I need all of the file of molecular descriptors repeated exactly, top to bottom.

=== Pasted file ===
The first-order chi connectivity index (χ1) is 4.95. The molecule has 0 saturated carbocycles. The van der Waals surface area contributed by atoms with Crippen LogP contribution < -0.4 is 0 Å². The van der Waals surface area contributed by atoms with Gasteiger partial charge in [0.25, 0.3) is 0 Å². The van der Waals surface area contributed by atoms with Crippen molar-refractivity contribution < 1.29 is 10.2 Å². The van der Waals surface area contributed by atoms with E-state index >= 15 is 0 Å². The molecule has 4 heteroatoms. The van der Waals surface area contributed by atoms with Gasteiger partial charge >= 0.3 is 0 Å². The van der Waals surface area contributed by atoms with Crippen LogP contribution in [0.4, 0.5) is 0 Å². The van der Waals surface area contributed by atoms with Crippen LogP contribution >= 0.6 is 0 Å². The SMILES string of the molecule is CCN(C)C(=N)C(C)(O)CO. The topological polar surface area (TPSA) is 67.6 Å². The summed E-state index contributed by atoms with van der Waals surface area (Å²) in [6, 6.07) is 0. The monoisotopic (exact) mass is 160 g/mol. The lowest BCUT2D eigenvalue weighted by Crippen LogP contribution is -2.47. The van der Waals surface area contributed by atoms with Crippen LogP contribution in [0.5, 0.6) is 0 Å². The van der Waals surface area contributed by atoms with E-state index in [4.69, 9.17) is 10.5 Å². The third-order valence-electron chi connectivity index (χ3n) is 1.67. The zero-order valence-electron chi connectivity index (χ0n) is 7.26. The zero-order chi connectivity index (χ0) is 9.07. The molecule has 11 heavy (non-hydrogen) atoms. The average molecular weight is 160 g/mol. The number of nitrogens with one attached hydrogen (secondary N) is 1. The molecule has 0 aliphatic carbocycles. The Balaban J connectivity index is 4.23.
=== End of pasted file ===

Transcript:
The first-order chi connectivity index (χ1) is 4.95. The molecule has 0 saturated carbocycles. The van der Waals surface area contributed by atoms with Crippen LogP contribution < -0.4 is 0 Å². The van der Waals surface area contributed by atoms with Gasteiger partial charge in [0.25, 0.3) is 0 Å². The van der Waals surface area contributed by atoms with Crippen molar-refractivity contribution < 1.29 is 10.2 Å². The van der Waals surface area contributed by atoms with E-state index >= 15 is 0 Å². The molecule has 4 heteroatoms. The van der Waals surface area contributed by atoms with Gasteiger partial charge >= 0.3 is 0 Å². The van der Waals surface area contributed by atoms with Crippen LogP contribution in [0.4, 0.5) is 0 Å². The van der Waals surface area contributed by atoms with Crippen LogP contribution >= 0.6 is 0 Å². The SMILES string of the molecule is CCN(C)C(=N)C(C)(O)CO. The topological polar surface area (TPSA) is 67.6 Å². The summed E-state index contributed by atoms with van der Waals surface area (Å²) in [6, 6.07) is 0. The monoisotopic (exact) mass is 160 g/mol. The lowest BCUT2D eigenvalue weighted by Crippen LogP contribution is -2.47. The van der Waals surface area contributed by atoms with Crippen LogP contribution in [0.5, 0.6) is 0 Å². The van der Waals surface area contributed by atoms with E-state index in [4.69, 9.17) is 10.5 Å². The third-order valence-electron chi connectivity index (χ3n) is 1.67. The zero-order valence-electron chi connectivity index (χ0n) is 7.26. The zero-order chi connectivity index (χ0) is 9.07. The molecule has 11 heavy (non-hydrogen) atoms. The average molecular weight is 160 g/mol. The number of nitrogens with one attached hydrogen (secondary N) is 1. The molecule has 0 aliphatic carbocycles. The Balaban J connectivity index is 4.23.